Strategy & Research
With additional reporting by Erika Rae Owen
In 1990, Ian Frazier published a fiction piece in the New Yorker, casting an antagonistic yet universally beloved Looney Tune as the plaintiff of a court case against a corporate entity for its seemingly nonexistent QC standards. No doubt you are already familiar with the laundry list of complaints enumerated in Coyote vs. ACME. Time and again, we took pleasure in witnessing the episodic pratfalls of the pathetic Mr. Coyote (given name Wile), as the nefarious ne'er-do-well nearly obliterated himself on multiple occasions in his attempts to assassinate his long-standing rival, the Road Runner. Each and every time, a dangerous piece of equipment would malfunction at the worst possible moment with suspiciously predictable consistency, rendering the aggrieved as a veritable case study in schadenfreude.
The suit alleges that ACME is at fault, but new evidence suggests otherwise.
Glitches aside, the various instruments of death and gravity-defying wearables employed by Mr. Coyote in the cartoon are much more than mere stretches of the imagination—they are, in fact, prime examples of design fiction. We just didn't realize it until a designer from Pentagram took a stab at bringing the cartoon to life in a new way for their annual Christmas card.
Unlike the fictional plaintiff, designer Daniel Weil succeeds in his efforts: From the iconic spherical bomb to the more obscure Burmese Tiger Trap, these concepts may be more utilitarian than his previously-seen "Clock for Architects," but the inner workings of the five ACME products are certainly no less considered.
Just as Frazier's hypothetical lawsuit outlines the various incidents and subsequent injuries that the Coyote has suffered while operating ACME products—"severe singeing of the hair on the head, neck, and muzzle," "sooty discoloration," etc."—Weil has brought the same attention to detail for the visual counterpart to Frazier's fiction. "My partner Michael Bierut suggested the idea is reprinting Ian Frazier's piece as an entertaining Christmas card from Pentagram," Weil says. "His request was interesting yet daunting as at that point I couldn't see how I would approach the product design aspect of the assignment. Then it became clear that my role as a designer was to be the ACME designer and respond to both the fiction of the original cartoons and to the legal comic/serious document of Ian Frazier."
Weil, who is a part of the original Looney Tunes generation and relates they were a part of the "visual and imagination diet" of his early years, spent the better part of a month pulling together diagrams and sketches mimicking photorealistic diagrams à la McMaster-Carr. But if ACME's extensive arsenal exist solely in animation cels and our imaginations, Weil found that the design process was true to life. "In thinking about the illustrations seriously, there was no difference between real life and the designing of these objects," he says. "They are all situation-driven and they respond to a very precise narrative with the intention to exonerate ACME in court from any wrongdoing."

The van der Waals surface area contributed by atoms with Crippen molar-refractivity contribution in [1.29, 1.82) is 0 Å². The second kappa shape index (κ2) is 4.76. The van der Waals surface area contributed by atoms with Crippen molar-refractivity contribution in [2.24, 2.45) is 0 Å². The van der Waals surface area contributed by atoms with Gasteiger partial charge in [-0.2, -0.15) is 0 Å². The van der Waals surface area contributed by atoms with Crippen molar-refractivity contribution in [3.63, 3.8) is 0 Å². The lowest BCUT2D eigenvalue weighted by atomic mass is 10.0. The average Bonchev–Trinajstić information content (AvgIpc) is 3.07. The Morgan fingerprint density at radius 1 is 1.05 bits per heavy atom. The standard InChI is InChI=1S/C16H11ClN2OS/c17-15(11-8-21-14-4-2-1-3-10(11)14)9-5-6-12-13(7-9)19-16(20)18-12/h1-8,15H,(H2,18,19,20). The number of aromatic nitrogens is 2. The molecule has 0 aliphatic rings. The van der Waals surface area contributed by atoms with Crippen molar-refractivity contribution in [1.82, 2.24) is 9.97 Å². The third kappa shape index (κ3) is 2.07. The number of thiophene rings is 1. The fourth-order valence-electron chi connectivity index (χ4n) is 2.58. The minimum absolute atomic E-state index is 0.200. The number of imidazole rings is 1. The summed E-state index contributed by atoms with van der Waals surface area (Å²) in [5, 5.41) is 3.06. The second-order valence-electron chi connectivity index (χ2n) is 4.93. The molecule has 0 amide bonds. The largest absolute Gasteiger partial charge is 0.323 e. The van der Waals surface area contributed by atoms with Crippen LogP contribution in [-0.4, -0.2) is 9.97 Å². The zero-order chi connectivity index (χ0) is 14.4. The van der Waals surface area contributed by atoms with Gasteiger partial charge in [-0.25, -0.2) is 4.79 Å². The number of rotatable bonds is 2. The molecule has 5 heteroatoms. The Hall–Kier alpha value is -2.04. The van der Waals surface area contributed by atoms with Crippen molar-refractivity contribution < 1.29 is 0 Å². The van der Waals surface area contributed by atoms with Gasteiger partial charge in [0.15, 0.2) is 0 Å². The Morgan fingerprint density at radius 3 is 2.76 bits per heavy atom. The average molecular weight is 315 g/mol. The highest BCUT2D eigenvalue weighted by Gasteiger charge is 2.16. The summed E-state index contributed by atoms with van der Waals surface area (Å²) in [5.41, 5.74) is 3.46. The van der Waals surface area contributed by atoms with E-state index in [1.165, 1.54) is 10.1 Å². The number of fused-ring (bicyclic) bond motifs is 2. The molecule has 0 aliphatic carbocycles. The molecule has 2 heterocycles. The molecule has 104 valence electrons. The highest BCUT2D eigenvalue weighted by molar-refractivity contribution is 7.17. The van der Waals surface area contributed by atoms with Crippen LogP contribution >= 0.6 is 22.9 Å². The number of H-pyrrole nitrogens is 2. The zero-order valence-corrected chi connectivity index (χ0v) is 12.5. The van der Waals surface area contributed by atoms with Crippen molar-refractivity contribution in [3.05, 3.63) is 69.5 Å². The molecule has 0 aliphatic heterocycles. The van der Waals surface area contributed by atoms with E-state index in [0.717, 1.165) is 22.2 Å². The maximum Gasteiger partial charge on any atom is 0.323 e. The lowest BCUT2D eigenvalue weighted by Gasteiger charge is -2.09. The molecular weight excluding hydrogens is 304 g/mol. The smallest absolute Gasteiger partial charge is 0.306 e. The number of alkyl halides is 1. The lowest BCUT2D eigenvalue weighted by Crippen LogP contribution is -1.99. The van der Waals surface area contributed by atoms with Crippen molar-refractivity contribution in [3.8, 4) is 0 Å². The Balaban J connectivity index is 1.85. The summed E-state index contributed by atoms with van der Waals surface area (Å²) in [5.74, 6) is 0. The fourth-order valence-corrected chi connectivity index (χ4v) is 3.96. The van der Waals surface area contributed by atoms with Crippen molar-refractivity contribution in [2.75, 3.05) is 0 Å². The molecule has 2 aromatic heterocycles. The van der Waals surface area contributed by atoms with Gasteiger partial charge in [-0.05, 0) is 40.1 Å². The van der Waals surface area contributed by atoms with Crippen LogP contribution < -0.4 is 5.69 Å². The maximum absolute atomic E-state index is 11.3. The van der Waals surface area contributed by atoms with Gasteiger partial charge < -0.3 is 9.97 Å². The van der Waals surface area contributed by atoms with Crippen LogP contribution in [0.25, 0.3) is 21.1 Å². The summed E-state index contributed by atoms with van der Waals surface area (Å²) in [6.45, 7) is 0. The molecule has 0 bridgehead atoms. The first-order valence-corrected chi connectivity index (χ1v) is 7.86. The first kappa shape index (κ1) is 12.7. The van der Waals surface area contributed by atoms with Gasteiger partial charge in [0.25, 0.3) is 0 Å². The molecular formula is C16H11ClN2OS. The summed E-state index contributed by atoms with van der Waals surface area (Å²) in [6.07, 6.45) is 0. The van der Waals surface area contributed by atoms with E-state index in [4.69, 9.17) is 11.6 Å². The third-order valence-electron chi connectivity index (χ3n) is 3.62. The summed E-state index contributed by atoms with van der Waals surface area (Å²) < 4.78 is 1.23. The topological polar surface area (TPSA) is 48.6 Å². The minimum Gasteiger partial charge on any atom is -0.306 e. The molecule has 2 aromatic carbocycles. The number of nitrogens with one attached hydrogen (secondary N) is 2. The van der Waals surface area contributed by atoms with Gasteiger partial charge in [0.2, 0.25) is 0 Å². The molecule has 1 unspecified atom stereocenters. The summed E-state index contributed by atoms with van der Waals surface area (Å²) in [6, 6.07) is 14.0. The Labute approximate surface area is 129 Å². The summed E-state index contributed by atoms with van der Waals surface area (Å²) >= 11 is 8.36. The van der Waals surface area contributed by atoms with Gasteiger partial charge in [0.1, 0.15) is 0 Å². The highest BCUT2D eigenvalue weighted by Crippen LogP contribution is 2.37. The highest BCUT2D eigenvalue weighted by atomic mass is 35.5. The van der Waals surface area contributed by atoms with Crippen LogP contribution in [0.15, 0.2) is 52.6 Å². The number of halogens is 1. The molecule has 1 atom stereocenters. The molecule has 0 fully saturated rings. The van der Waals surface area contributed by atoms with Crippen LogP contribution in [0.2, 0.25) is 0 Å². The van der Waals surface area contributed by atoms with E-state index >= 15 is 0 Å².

Weil noted that the tiger trap was the most challenging one: "It's both a diagram and a conceptual piece with a punch line 'Burmese Tiger supplied on completion by ACME.'"
Thus, his technical drawings serve as an exhibit from the defense, echoing Frazier's deadpan humor in a different medium. "The humor in the illustrations is found between the lines," Weil says, and indeed his depictions are rigorously accurate—albeit with an exculpatory twist. It turns out that the user is responsible for, say, using the "Timer Key" that comes with the bomb, or a "Weighted Armor Jacket" (for "Balance and Safety") for tyro rocket-skaters. By highlighting key accessories, Weil becomes one himself, so to speak, in the role of a safety-minded designer for ACME Company.
Of course, the plot of the cartoons has nothing to do with whether Road Runner would get away—rather, it was a matter of just how the hapless Coyote's plan might backfire due to his unwavering faith in the (seemingly) ever-defective devices. Weil felt compelled to prove that ACME products really are not that poorly designed, but he admits that one gadget left a lot to be desired. "The spring-powered shoes are a very primary cartoon example of malfunction," he says. "The spring is an object of fun—already not unlike the 'slinky'—so visually in the cartoon they are loaded to be a badly conceived invention and anarchic object."
Weil's colleagues Michael Bierut and Jesse Reed designed the object itself, a handsome Moleskine-sized booklet—which is probably more refined than your average legal document, what with the navy blue cover, brass loop binding and impeccably aligned typewriter text. According to Pentagram's website, the team also created their own version of an official ACME Company logo, which they wore proudly on lab coats for a special reading of the book in New York City last month.
And while the project is an amusing bridge between high and low culture, the winsome diagrams belie a deeper meaning as depictions of authentic cultural artifacts. "All of the designs face the same challenge: to create a missing history of ACME products," Weil says. "I think this is a forensic identity exercise. It fills the gaps of what ACME is as a company—no more than a name on a crate. It now has a real life catalogue to add to the cartoon world enigma. Imagination is one of the most important tools when designing. It's a tool for design."